Bonds et al v. Compass Group et al

Filing 83

OPINION AND ORDER Granting 57 Motion to Dismiss Counts I and II. Signed by District Judge F. Kay Behm. (KMac)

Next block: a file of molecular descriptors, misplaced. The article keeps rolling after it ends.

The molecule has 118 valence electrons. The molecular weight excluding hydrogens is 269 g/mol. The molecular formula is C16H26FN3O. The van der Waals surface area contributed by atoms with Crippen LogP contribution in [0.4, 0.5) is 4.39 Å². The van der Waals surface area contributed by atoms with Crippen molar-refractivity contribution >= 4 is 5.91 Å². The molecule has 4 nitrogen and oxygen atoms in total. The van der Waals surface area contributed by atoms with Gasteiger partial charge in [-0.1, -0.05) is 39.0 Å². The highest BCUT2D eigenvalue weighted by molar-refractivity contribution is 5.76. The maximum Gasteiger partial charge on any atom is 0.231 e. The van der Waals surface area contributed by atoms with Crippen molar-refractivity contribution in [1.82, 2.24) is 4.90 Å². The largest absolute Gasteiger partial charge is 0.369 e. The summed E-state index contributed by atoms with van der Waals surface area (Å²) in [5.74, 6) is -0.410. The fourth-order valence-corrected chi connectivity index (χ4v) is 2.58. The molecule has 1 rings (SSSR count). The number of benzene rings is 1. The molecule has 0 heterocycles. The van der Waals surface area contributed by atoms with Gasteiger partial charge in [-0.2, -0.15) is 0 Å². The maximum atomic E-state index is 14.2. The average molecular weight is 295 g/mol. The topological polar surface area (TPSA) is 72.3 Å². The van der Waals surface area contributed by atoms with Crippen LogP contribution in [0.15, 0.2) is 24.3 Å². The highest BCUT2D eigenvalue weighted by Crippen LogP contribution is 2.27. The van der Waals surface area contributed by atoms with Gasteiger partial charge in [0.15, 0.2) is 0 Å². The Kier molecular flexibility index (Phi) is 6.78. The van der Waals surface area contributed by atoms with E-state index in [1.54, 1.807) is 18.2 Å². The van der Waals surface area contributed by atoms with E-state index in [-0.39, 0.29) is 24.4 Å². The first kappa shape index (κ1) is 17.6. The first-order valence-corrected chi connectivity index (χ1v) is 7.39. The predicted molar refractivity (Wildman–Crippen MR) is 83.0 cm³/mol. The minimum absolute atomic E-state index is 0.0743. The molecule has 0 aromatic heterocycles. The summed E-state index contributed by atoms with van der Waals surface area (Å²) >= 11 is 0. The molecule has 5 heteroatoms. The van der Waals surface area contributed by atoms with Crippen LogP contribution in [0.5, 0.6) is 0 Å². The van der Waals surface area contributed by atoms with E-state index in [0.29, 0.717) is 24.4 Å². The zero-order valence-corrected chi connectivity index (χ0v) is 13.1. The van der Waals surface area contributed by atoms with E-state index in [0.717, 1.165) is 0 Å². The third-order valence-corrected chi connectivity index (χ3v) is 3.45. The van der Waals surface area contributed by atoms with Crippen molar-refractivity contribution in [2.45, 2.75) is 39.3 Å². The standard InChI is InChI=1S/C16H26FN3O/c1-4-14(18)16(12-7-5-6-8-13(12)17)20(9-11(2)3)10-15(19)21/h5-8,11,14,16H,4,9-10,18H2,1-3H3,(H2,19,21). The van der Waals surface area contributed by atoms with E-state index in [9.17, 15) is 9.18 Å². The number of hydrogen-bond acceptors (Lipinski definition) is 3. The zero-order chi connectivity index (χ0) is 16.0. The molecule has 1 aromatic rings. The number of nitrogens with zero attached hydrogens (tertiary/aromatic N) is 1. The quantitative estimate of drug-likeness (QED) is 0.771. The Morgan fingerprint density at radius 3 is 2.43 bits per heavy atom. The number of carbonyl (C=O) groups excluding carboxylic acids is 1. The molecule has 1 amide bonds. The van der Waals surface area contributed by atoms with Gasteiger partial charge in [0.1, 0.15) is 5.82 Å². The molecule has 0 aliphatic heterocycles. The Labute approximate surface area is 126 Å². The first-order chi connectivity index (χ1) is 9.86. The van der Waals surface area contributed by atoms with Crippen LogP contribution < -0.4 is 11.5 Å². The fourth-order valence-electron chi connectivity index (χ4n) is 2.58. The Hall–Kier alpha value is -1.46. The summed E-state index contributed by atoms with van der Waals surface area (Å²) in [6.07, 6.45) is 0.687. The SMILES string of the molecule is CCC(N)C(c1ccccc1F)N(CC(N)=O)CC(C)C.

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UNITED STATES DISTRICT COURT EASTERN DISTRICT OF MICHIGAN SOUTHERN DIVISION DENISE BONDS, et al., Case No. 22-11491 Plaintiffs, F. Kay Behm United States District Judge v. COMPASS GROUP, et al., Defendants. ___________________________ / OPINION AND ORDER GRANTING MOTION TO DISMISS COUNTS I AND II (ECF No. 57) I. PROCEDURAL HISTORY Plaintiffs have brought an employment action against their former employer(s), Defendants Compass Group and Crothall (collectively “Crothall/Compass”) as well as the DMC Defendants (Tenet Healthcare Corporation, VHS of Michigan, Inc., d/b/a Detroit Medical Center, and VHS Harper-Hutzel Hospital, Inc.) who contracted with Crothall/Compass to provide certain environmental and facility management services at the DMC hospitals. Plaintiffs filed their Third Amended Complaint (TAC) on June 6, 2023 (ECF No. 50) after the court granted in part Defendants’ motions to strike portions of the Second Amended Complaint. (ECF No. 51). The DMC Defendants then filed a motion to dismiss Counts I and II of Plaintiff’s TAC. (ECF No. 57). The 1 Crothall/Compass Defendants also filed a concurrence in the motion to dismiss these two counts of the complaint. (ECF No. 61). In Counts I and II of the TAC, Plaintiffs allege the DMC Defendants violated the Michigan Medicaid False Claims Act, Mich. Comp. Laws § 400.610c, (“Michigan FCA”), and the False Claims Act, 31 U.S.C. § 3730(h), (“FCA”). This matter is fully briefed. (ECF Nos. 59, 60). The court has determined, pursuant to Local Rule 7.1(f)(2) that this matter can be decided without a hearing. For the reasons set forth below, the court GRANTS the motion to dismiss Counts I and II. II. THIRD AMENDED COMPLAINT Defendant Tenet is a private corporation that is the parent company of hospitals throughout the country, including in the Metro-Detroit area. Defendant VHS of Michigan Inc., which does business as the DMC, operates hospitals in the Metro-Detroit area, including Defendant Harper-Hutzel. (ECF No. 50, ¶¶ 8-10, 15; ECF No. 56). Plaintiffs allege that they previously worked for Sodexo, which Tenet contracted to provide environmental services to DMC hospitals. Id. at ¶¶ 16-19. In September 2019, Tenet contracted with Crothall/Compass to take over the environmental service operations at the DMC, including at Harper-Hutzel. Id. at ¶¶ 11, 22-23. At that same time, Plaintiffs became full-time employees of 2 Crothall/Compass and were placed at Harper-Hutzel. Id. at ¶ 25. Plaintiffs allege that they were employees of Crothall/Compass and Crothall/Compass was their employer. Id. at ¶¶ 172, 212, and 223. While employed by Crothall/Compass, Plaintiffs were “housekeepers” and were also union stewards. Id. at ¶ 26. Plaintiffs’ employment was terminated by Crothall/Compass in May 2022. Id. ¶ 25. In the TAC, Plaintiffs compare the level and quality of the environmental services that Sodexo provided to the DMC hospital to those that were provided by Crothall/Compass, alleging that there was a decline in the quality of services provided to the DMC Hospitals when Crothall-Compass provided them. (ECF No. 50, ¶¶ 16-25, 40-44). Plaintiffs allege that Sodexo “never ran out of supplies and had enough cleaning supplies . . . and essentials to properly sanitize patient rooms and operating rooms, per established Sodexo protocols” (id. at ¶ 20), and Sodexo used “hospital grade cleaning products and separate rags and mops in order to avoid cross contamination” (id. at ¶ 21). Plaintiffs allege that since Crothall/Compass has been providing the environmental services for the DMC hospitals, the “cleaning protocols changed from best practices with Sodexo to deplorable with Crothall/Compass.” Id. at ¶ 39. Plaintiffs allege that under Sodexo, they were provided approximately 50 rags to clean 28 rooms versus 5 3 rags to clean 28 rooms under Crothall/Compass (id. at ¶¶ 40-43), “[m]ops went from an unlimited supply to not enough to do the job properly” and “[c]leaning solutions that were ‘hospital grade’ were always out” (id. at ¶ 44). Plaintiffs also allege that Defendants failed to follow Covid-19 protocols and provide Plaintiffs with proper PPE. (ECF No. 50, ¶¶ 48-62). Based on the alleged decline in the quality of environmental and sanitation services and the decrease in the quantity of cleaning supplies under Crothall/Compass, Plaintiffs allege they made numerous complaints to Defendants’ leadership relating to sanitation at Harper-Hutzel. Bonds’ email to Defendants’ leadership and Plaintiffs’ union stewardship states that 12 to 15 employees in the EVS department have contracted Covid-19, cites the use of rags to mop floors and a consistent lack of cleaning supplies, and attaches videos of “managers hoarding the supplies.” Id. at ¶ 59. Plaintiffs’ other alleged internal complaints and reports to the DMC Defendants also related to the environmental services provided by Crothall/Compass and raised concerns of inadequate cleaning supplies, the use of “Brawny” paper towels instead of rags or mops to clean and sanitize, and the general lack of sanitary operating rooms and patient rooms. (ECF No. 50, at ¶¶ 87-95). Plaintiffs also submitted OSHA complaints about the lack of supplies. Id. at ¶¶ 99-100. Plaintiffs’ OSHA complaint states, in 4 part, that “Crothall has a serious problem with keeping supplies on a regular [sic], we are in a PANDEMIC. . . and I am not able to clean and keep patients, staff and employees safe. Harper Hutzel is the facility with this problem.” Id. at ¶ 99. Another OSHA complaint submitted by Plaintiffs states: “Harper Hospital is not safe and is a hazard that is operated by Crothall Healthcare . . .. Crothall Healthcare has a serious problem with keeping supplies, rags, mops, trash bags, chemicals, etc. . . . EVS department is to keep the facility clean, safe and [sic] from hazardous at Harper Hospital. In order to keep a clean and safe facility we need to 8 have supplies on a regular basis. We are in a PANDEMIC. At one point the virus (Covid-19) hit the EVS department hard. I’m no expert, but do [sic] to no supplies is a hazardous, unsafe, and unclean facility. That’s a violation . . . and it’s time for someone to pay a visit and intervene on behalf of safety at Harper Hospital.” Id. Plaintiff Rhodes complained in an email to “Crothall/Compass leadership” regarding “bad sanitary environment,” “lack of medical/cleaning supplies,” lack of a fit test, “not enough sterilization supplies,” and “supplies are always out of stock or rationed.” Id. at ¶ 131. Plaintiffs allege that because of these complaints to OSHA, Crothall/Compass were fined and that the “fine upset Defendants and the retaliation and mission to terminate Plaintiffs became Defendants’ main focus.” 5 Id. at ¶¶ 101-02. After Crothall/Compass terminated Plaintiffs’ employment, they brought this action against Crothall/Compass and the DMC Defendants. In the TAC, Plaintiffs allege eight employment-based claims, including violations of the retaliation provisions of the Michigan FCA and the federal FCA, the Bullard Plawecki Employee Right to Know Act, and the Elliott Larson Civil Rights Act; intentional infliction of emotional distress; conspiracy; wrongful discharge; and a whistleblower claim. Defendants’ motion to dismiss is only related to Counts I and II of the TAC, in which Plaintiffs allege Defendants violated the Michigan FCA and the federal FCA. III. ANALYSIS A. Standard of Review In deciding a motion to dismiss under Rule 12(b)(6), the court “must construe the complaint in the light most favorable to the [nonmoving party] ... [and] accept all well-pled factual allegations as true.” League of United Latin Am. Citizens v. Bredesen, 500 F.3d 523, 527 (6th Cir. 2007); see also Yuhasz v. Brush Wellman, Inc., 341 F.3d 559, 562 (6th Cir. 2003). The complaint must provide “‘a short and plain statement of the claim showing that the pleader is entitled to relief,’ in order to ‘give the defendant fair notice of what the ... claim is and the grounds upon which it rests.’” Bell Atlantic Corp. v. Twombly, 550 U.S. 544, 545 6 (2007) (quoting Conley v. Gibson, 355 U.S. 41, 47 (1957)). Moreover, the complaint must “contain[ ] sufficient factual matter, accepted as true, to state a claim to relief that is plausible on its face.” Ashcroft v. Iqbal, 556 U.S. 662, 677 (2009). A complaint is subject to dismissal for failure to state a claim if the allegations, taken as true, show the plaintiff is not entitled to relief, such as “when an affirmative defense ... appears on its face.” Jones v. Bock, 549 U.S. 199, 215 (2007) (quotation marks omitted). A claim has “facial plausibility” when the nonmoving party pleads facts that “allow[ ] the court to draw the reasonable inference that the [moving party] is liable for the misconduct alleged.” Id. at 678. However, a claim does not have “facial plausibility” when the “well-pleaded facts do not permit the court to infer more than the mere possibility of misconduct.” Id. at 679. The factual allegations “must do more than create speculation or suspicion of a legally cognizable cause of action; they must show entitlement to relief.” League of United Latin Am. Citizens, 500 F.3d at 527. Showing entitlement to relief “requires more than labels and conclusions, and a formulaic recitation of the elements of a cause of action will not do.” Ass'n of Cleveland Fire Fighters v. City of Cleveland, 502 F.3d 545, 548 (6th Cir. 2007) (quoting Twombly, 550 U.S. at 555). 7 B. Count I - Michigan FCA The DMC Defendants argue that Plaintiffs’ Michigan FCA claim against them must fail because the protections of the Michigan FCA only apply to “employees” and the TAC makes it clear that Crothall/Compass employed Plaintiffs. Mich. Comp. Laws § 400.610c prohibits an employer from retaliating against an employee “because the employee engaged in lawful acts, including initiating, assisting in, or participating in the furtherance of an action under this act or because the employee cooperates with or assists in an investigation under this act.” Unlike the federal FCA, the Michigan FCA does not extend protection to “contractors.” Compare Mich. Comp. Laws § 400.610c with 31 U.S.C. § 3730(h). Thus, the DMC Defendants argue that because Plaintiffs were employed by Crothall/Compass and not the DMC Defendants, they cannot bring a Michigan FCA claim against them. In response, Plaintiffs appear to concede that only employees may sue under the Michigan FCA. Thus, Plaintiffs argue that the DMC Defendants and Crothall/Compass were “joint employers” of Plaintiffs and therefore, they can bring the Michigan FCA claim against the DMC Defendants. However, nothing in the TAC suggests that the DMC Defendants were joint employers with Crothall/Compass. More specifically, Plaintiffs point to no allegations in the TAC 8 from which the court could draw a reasonable inference that the DMC Defendants were a joint employer with Crothall/Compass. In fact, such an inference is contrary to the multitude of express allegations in the TAC that Plaintiffs were employed by Crothall/Compass. Without any supporting allegations, the court cannot infer a plausible claim that the DMC Defendants were a joint employer, and thus this claim must be dismissed as to the DMC Defendants. See e.g., Lee v. EUSA Pharma US LLC, 2023 WL 3212334, at *3 (E.D. Mich. May 2, 2023) (Accepting every factual allegation as true and making all reasonable inferences in favor of the plaintiff, the court could not conclude or infer that the defendant was the plaintiff’s joint employer). Additionally, all Defendants argue that the Michigan FCA, unlike the federal FCA, only protects employees involved in “initiating, assisting in, or participating in the furtherance of an action,” or “an investigation” of an action, under the act. See Mikhaeil v. Walgreens Inc., 2015 WL 778179, at *11 (E.D. Mich. Feb. 24, 2015) (The Michigan FCA is more limited than the federal FCA and only protects an employee “who engaged in lawful acts, including initiating, assisting in, or participating in the furtherance of an action under this act or because the employee cooperates with or assists in an investigation under this act” and does not protect against “other efforts” like the federal FCA) (quoting Mich. Comp. 9 Laws § 400.610c). According to Defendants, nothing in the TAC suggests that Plaintiffs initiated, assisted in, or participated in the furtherance of an action under the Michigan FCA or cooperated with or assisted in an investigation under the Michigan FCA. In response, Plaintiffs argue “that is simply not true based on the allegations asserted in [the TAC] and Exhibit A.” (ECF No. 59, PageID.2033). The TAC and Exhibit A belie Plaintiffs’ arguments. Exhibit A is documentation of Plaintiffs’ complaints about health and safety along with documents relating to a MIOSHA investigation, but nothing in these documents evidence any Michigan FCA investigation or that Plaintiffs assisted in any such investigation. The same is true of the allegations in the TAC. Nothing in the TAC even refers to the existence of a Michigan FCA investigation related to Plaintiffs’ complaints or that they assisted or participated in any such investigation. (ECF No. 50). Accordingly, the TAC fails to plausibly allege a violation of the Michigan FCA retaliation provision and this claim against all Defendants must be dismissed for this reason as well. C. Count II – the Federal FCA To succeed on a claim against Defendants for violating the retaliation provisions of the federal FCA (31 U.S.C. § 3730(h)), Plaintiffs must show that (1) they engaged in a protected activity, (2) the DMC Defendants knew they engaged 10 in the protected activity, and (3) the DMC Defendants discharged or otherwise discriminated against the employees because of the protected activity. Fakorede v. Mid-S. Heart Ctr., P.C., 709 F. App’x 787, 789 (6th Cir. 2017) (citing Yuhasz v. Brush Wellman, Inc., 341 F.3d 559, 566 (6th Cir. 2003) and Jones- McNamara v. Holzer Health Sys., 630 F. App’x 394, 398 (6th Cir. 2015)). Dismissal of a retaliation claim is proper when a plaintiff fails to adequately plead any one of these three elements. Id. While the DMC Defendants argue that the TAC fails to plausibly allege all three elements, the court need only address the first: protected activity. As explained in Fakorede, relevant protected activity would be an “effort[ ] to stop 1 or more violations of [the FCA].” Id. (quoting 31 U.S.C. § 3730(h)). Such an effort must stem from a reasonable belief that fraud is being committed against the federal government. Id. (citing Jones-McNamara, 630 F. App’x at 400). Thus, to sufficiently plead protected activity, a plaintiff “must allege conduct directed at stopping what he reasonably believed to be fraud committed against the federal government.” Id. (citing Miller v. Abbott Labs., 648 F. App’x 555, 560 (6th Cir. 2016)). Plaintiffs argue, in conclusory fashion, that their complaints to OSHA, hospital management, and their employers were all “efforts to stop violations of the FCA.” (ECF No. 59, PageID.2036). 11 The facts in Fakorede illustrate when allegations insufficiently identify any misconduct that violates the federal FCA or fail to allege that the complaints at issue were aimed at stopping a violation. In Fakorede, the background facts are as follows: Fakorede was a physician who worked as a cardiologist in Jackson, Tennessee from 2013 to 2015. He was recruited to work in the Jackson area by the JacksonMadison County General Hospital District—a Tennessee governmental entity—in order to fill a need for cardiologists in the area. As a result, Fakorede became an employee of MidSouth, a private corporation in Jackson. Under a separate recruiting agreement, the Hospital District agreed to establish a support account that ensured Fakorede was paid $500,000, no matter his total patient collections. Essentially, the Hospital District permitted Fakorede to use the support account to draw the difference between his net collections (total collections value minus any expenses attributed to him) and $500,000. Instead, in accordance with its separate employment agreement, Mid-South simply paid Fakorede $500,000, accounted for his collections, and then directed him to draw on the support account based on those calculations. Fakorede then assigned the draw to Mid-South. Additionally, Mid-South and Fakorede agreed that, if Fakorede did not stay for the full threeyear term outlined in the recruiting agreement, he would owe any draw amount back to the Hospital District. However, Mid-South agreed to indemnify Fakorede if the Hospital District determined “based on an accounting” that draws from the support fund had been improperly calculated. 12 Approximately ten months into his first year, Fakorede asked for documentation related to Mid-South's calculations of the draw totals. Then, approximately fourteen months after starting work at Mid-South— some four months after he first raised concerns about how expenses had been calculated—Fakorede was terminated. It later came to light that Mid-South had improperly attributed over $200,000 in expenses to Fakorede during his first year. He now brings this retaliation claim under the FCA, 31 U.S.C. § 3730(h), based on his termination. Id. at 788. In order to tie his conduct to federal fraud and survive a motion to dismiss, Fakorede asserted that, if Mid-South improperly calculated expenses to overdraw from the support account, then any Medicare claims “tainted” by violations of the Stark Law and Anti-Kickback Statute were submitted to Medicare in violation of the FCA. Id. at 789-90. Essentially, as explained by the Sixth Circuit, Fakorede “requested information related to expenses attributed to him by his private employer, expressed concerns as to whether those expenses were correctly calculated and reimbursed by a Tennessee entity, and reminded others that an audit should check for compliance with federal law.” Id. at 790. The court concluded that this insufficiently alleged conduct reasonably related to fraud against the federal government. Id. Similarly here, the allegations the in the TAC fail to show Plaintiffs’ complaints were reasonably related to fraud against the federal government. The 13 TAC contains conclusory allegations that “Defendants violated and falsified Certificates of Participation in order to bill Medicare / Medicaid,” (ECF No. 50, ¶ 63), that “the Government, unaware of the falsity of the records, statements and claims made or caused to be made by Defendants,” paid the claims, (ECF No. 50, ¶ 162; see also ¶¶ 110-12, 167-68). The TAC also identifies one complaint where a Plaintiff wrote that “[i]f you take patient’s money and bill medicare [sic] and Medicaid for services then the ORs and hospital rooms must be sterile and clean if they knew that the ORs and rooms were filled with disgusting conditions they would never pay.” (ECF No. 50, ¶ 131). These allegations and the single complaint mentioning Medicaid, however, do not specifically identify any alleged misconduct that violates the federal FCA or show that Plaintiffs’ complaints were aimed at stopping a federal FCA violation. Simply stating that Plaintiffs know that the DMC receives Medicare/Medicaid payments does not equate to a federal FCA violation or that Plaintiffs’ complaints were reporting one. See Ling v. Pharmacy Alternatives, LLC, 2022 WL 36404, at *4 (D. Kan. Jan. 4, 2022) (Where the only facts alleged regarding the plaintiff’s alleged protected activity are that she raised concerns about the defendant having unlicensed and unregistered personnel dispensing prescription medications in the state of Kansas in contravention of Kansas law and that she contacted the Kansas Board of Pharmacy, the plaintiff 14 was concerned about violations of Kansas law, not with trying to stop one or more violations of the FCA; and thus failed to sufficient plead protected activity under the FCA.). Like in Fakorede, nothing in the TAC shows that Plaintiffs understood, were motivated by, or were even aware of the federal FCA or the Defendants’ billing practices and whether Crothall/Compass’ services are even billed to Medicare/Medicaid. Fakorede, 709 F. App’x at 790. Accordingly, Plaintiffs have not plausibly alleged protected conduct under the federal FCA and the motion to dismiss this claim must be granted. IV. CONCLUSION For the reasons set forth, the motion to dismiss Counts I and II of the Third Amended Complaint is GRANTED. SO ORDERED. Date: March 27, 2024 s/F. Kay Behm F. Kay Behm United States District Judge 15